What you will need to do: - - - - - - - - - - -
set oven at 160 degrees beat egg whites with pinch salt until very stiff slowly, on low beat setting, add half of sugar spoon at time add corn flour to remaining sugar and do as above whilst still beating gently add the vanilla followed by white vinegar place round of parchment on baking tray place mix in centre of parchment paper pile it high and then smooth into tall round shape put in oven for 20 mins then turn down oven to 150 degrees bake for further for 20 mins then turn down oven to 140 degrees and bake for 20 minutes.Then turn oven off but donâ€™t open the oven Leave pavlova in oven to cool overnight remove from oven the next day and gently turn over on a place then gently remove the parchment dress with lightly whipped cream and fruit for added decorative effect and taste add a toffee or chocolate sauce and chocolate flake
Mental Health Quiz
Schizophrenia 1) Schizophrenia can be triggered by a stressful event?
True or false
2) The symptoms of schizophrenia are usually classified into one of two categories?
True or false
3) Schizophrenia is not a common serious mental health condition? True or false 4) Drug abuse causes schizophrenia?
True or false
5) Schizophrenia is usually treated with medication and therapy?
True or false
6) There is a single test that can be carried out to diagnose, schizophrenia? True or False 7) The exact cause of schizophrenia is unknown? True or False 8) Genetic factors cannot increase the chances of schizophrenia developing? True or False 9) A hallucination only involves one of the senses ? True or False 10) The Use of cannabis can increase the risk of developing schizophrenia? True or False
Mental health team launch ground breaking book for mental health nurse students and professionals. looking for a guide to the main psychological therapies and interventions available in practice.
With psychological interventions increasingly used in mental health nursing and the importance to patient treatment recognised by the National Institute of Health and Clinical Excellence (NICE), the book is expected to prove a valuable and important tool for many mental health nursing students and professionals and is currently number 1 on Amazon’s best seller list. Mental health problems are common, with one in four people thought to suffer some form of mental health illness in their lifetime. Conditions can be long lasting and can have a serious impact on quality of life for individuals and their families and carers. Outcomes have been shown to improve by good practice-based interventions, including psychological therapies, highlighting the need for such a book. This groundbreaking book, Psychological Interventions in Mental Health Nursing, is the ideal resource for trainee and qualified mental health nurses or healthcare professionals
“We’re really excited about the book as there are currently no other books like it in the nursing arena,” says Author, Grahame Smith, Principal Lecturer and Head of the Mental Health, Social Work and Counselling Department. “Books that are currently available tend to focus on interventions at a broad level or focus on one specific intervention so we’re delighted to bring this new resource to the field.” The book was launched at the Energise for Excellence in Mental Health & Learning Disability Nursing Conference. Grahame added: “The book and the conference encapsulates the effective working relationship that the mental health team at LJMU has with its practice partners.” Built around the Nursing and Midwifery Council’s (2010) standards for pre-registration nursing education and written by experts in the field, the book explains which interventions are most effective for each of the more common mental health disorders. It also shows you how these interventions work in practice and illustrates the skills required to use them in practice, using examples from real practioners’ experiences. Particular attention is paid to the ethical context of psychological interventions and challenges readers to question their underlying beliefs, values and assumptions.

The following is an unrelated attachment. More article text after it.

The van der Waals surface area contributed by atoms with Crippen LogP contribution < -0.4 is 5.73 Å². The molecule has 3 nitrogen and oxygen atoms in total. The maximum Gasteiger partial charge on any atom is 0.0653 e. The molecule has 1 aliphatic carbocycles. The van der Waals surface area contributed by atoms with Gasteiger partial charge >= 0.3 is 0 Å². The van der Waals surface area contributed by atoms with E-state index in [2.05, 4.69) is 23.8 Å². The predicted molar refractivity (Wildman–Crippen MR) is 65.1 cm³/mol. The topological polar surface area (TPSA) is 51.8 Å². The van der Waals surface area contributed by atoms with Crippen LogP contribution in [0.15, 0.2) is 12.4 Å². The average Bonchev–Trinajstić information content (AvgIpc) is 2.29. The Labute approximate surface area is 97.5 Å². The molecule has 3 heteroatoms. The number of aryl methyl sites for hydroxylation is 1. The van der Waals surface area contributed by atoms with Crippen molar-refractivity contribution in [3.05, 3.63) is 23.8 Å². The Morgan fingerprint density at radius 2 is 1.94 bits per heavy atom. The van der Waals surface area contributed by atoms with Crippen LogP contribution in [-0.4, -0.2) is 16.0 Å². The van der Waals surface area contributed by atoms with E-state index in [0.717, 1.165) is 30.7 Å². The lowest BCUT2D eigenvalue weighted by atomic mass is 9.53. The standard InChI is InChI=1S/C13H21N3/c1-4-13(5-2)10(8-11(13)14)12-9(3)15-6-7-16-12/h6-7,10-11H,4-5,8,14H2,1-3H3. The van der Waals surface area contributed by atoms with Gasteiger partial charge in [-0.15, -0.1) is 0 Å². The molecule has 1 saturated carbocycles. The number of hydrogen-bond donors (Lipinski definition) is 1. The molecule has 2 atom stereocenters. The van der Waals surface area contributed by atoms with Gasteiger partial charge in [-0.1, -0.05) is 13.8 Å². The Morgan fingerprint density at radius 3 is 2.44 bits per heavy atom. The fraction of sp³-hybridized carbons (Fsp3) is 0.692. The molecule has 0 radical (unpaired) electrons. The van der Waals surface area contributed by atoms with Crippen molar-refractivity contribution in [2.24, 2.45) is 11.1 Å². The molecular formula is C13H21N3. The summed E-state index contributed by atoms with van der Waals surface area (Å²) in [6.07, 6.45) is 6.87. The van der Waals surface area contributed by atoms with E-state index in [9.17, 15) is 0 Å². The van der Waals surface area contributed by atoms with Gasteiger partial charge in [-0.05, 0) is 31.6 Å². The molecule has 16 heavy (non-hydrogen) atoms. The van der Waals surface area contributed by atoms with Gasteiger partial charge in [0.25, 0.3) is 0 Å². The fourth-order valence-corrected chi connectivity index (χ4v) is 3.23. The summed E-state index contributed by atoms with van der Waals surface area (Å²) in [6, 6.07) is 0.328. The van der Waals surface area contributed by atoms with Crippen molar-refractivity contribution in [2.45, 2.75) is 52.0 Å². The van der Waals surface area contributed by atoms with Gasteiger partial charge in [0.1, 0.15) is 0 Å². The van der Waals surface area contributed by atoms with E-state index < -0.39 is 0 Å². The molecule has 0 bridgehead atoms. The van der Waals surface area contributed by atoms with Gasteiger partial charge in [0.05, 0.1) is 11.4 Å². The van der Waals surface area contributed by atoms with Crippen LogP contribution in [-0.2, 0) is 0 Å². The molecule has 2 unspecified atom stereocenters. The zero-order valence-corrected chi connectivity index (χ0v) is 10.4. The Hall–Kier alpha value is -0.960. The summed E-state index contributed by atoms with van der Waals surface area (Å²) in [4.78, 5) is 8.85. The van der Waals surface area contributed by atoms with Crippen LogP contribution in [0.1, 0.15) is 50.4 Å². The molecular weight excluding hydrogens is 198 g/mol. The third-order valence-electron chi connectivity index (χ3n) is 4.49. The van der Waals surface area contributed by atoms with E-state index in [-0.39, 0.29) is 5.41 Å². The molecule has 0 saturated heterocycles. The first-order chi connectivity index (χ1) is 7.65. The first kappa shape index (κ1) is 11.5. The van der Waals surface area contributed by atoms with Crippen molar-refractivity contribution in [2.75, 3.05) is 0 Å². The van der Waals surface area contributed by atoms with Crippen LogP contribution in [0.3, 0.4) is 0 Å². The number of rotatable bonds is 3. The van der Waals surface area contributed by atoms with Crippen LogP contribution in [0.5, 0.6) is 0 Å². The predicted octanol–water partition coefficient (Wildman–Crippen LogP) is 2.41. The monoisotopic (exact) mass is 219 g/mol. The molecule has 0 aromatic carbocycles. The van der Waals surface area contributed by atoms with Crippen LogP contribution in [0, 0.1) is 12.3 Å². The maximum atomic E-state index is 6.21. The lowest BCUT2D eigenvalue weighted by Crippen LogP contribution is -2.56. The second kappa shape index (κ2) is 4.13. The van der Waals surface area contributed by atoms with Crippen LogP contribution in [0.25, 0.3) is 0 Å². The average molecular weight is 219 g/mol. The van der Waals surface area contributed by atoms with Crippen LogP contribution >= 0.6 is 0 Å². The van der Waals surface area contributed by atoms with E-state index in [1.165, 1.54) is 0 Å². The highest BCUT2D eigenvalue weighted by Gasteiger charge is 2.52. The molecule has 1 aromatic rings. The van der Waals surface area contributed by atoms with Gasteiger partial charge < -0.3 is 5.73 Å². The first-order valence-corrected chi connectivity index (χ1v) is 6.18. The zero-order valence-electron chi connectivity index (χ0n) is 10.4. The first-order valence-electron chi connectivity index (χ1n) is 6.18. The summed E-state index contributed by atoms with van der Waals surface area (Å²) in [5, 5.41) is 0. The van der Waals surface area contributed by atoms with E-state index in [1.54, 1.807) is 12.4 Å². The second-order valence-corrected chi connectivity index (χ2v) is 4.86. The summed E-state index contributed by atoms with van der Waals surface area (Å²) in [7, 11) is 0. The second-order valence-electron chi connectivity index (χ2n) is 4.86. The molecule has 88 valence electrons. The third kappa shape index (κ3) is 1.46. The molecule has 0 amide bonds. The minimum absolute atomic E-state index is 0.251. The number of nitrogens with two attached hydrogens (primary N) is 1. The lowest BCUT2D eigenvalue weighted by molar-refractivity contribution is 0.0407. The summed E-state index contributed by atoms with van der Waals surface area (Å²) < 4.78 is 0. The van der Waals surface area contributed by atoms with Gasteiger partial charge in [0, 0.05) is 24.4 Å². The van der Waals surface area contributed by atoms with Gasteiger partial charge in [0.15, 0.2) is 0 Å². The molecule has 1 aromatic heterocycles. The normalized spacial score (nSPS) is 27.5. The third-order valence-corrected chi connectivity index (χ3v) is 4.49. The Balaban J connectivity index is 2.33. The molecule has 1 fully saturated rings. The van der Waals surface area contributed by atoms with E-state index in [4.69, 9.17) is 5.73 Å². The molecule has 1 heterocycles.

Psychological interventions within mental health nursing practice have always been a high priority, as reflected in the Department of Health’s (2006) guidance for pre-registration mental health nursing programmes and the Nursing and Midwifery Council’s (2010) standards for pre-registration nursing. These documents emphasize the need for contemporary mental health nursing students to develop skills and knowledge that improve care outcomes for mental health service users both at a broad level such as communication skills, and at a specific level such as psychosocial interventions. “The mental health nursing lecturers within the Faculty have long recognised that delivering effective psychological interventions is a crucial part of the contemporary mental health nurse’s practice and certainly over the last few years this is something that has also been reflected in pre-registration mental health nurse training programmes” explains Grahame. The book has been a real team effort and is testament to the dedicated Mental Health Nursing Team who began writing the book in August 2010. Each member of the team produced a chapter either on their own or with a fulltime practitioner, with Grahame taking on the role of editor/author. “This book provides excellent foundations in common psychological interventions that
are used in mental health and other fields of nursing. Each chapter uses a scenario, which helps to apply the concepts to the real world of providing healthcare. This is reinforced by the robust manner in which the text signposts readers to examples which they may use or test out in their day to day practice of mental health nursing.” Paul Barber, Senior Lecturer, University of Chester, UK “This accessible scenario based text gets to the heart of how to effectively integrate psychological values and emotional intelligence with professional, ethical and cognitive skills to develop a meaningful collaborative therapeutic relationship with mental health service users and their families. The language, style, and format is engaging and linked to mental health field-specific competencies which all pre-